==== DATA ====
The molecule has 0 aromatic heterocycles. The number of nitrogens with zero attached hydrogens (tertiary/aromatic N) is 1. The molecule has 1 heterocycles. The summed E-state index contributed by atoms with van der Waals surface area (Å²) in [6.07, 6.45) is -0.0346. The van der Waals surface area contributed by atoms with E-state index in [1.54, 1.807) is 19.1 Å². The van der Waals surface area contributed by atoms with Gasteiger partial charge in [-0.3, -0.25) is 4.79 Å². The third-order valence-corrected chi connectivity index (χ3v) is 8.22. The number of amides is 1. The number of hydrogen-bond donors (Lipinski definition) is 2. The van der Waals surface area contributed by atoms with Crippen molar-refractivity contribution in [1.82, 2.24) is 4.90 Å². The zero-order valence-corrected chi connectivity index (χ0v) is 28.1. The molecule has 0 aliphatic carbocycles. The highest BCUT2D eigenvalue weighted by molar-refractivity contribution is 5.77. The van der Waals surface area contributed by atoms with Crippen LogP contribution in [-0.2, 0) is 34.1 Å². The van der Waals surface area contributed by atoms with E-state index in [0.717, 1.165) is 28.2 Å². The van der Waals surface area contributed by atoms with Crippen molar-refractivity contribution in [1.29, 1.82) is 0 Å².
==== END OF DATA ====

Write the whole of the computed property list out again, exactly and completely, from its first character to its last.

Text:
The molecule has 0 aromatic heterocycles. The number of nitrogens with zero attached hydrogens (tertiary/aromatic N) is 1. The molecule has 1 heterocycles. The summed E-state index contributed by atoms with van der Waals surface area (Å²) in [6.07, 6.45) is -0.0346. The van der Waals surface area contributed by atoms with E-state index in [1.54, 1.807) is 19.1 Å². The van der Waals surface area contributed by atoms with Gasteiger partial charge in [-0.3, -0.25) is 4.79 Å². The third-order valence-corrected chi connectivity index (χ3v) is 8.22. The number of amides is 1. The number of hydrogen-bond donors (Lipinski definition) is 2. The van der Waals surface area contributed by atoms with Crippen molar-refractivity contribution in [1.82, 2.24) is 4.90 Å². The zero-order valence-corrected chi connectivity index (χ0v) is 28.1. The molecule has 0 aliphatic carbocycles. The highest BCUT2D eigenvalue weighted by molar-refractivity contribution is 5.77. The van der Waals surface area contributed by atoms with Crippen LogP contribution in [-0.2, 0) is 34.1 Å². The van der Waals surface area contributed by atoms with E-state index in [0.717, 1.165) is 28.2 Å². The van der Waals surface area contributed by atoms with Crippen molar-refractivity contribution in [1.29, 1.82) is 0 Å².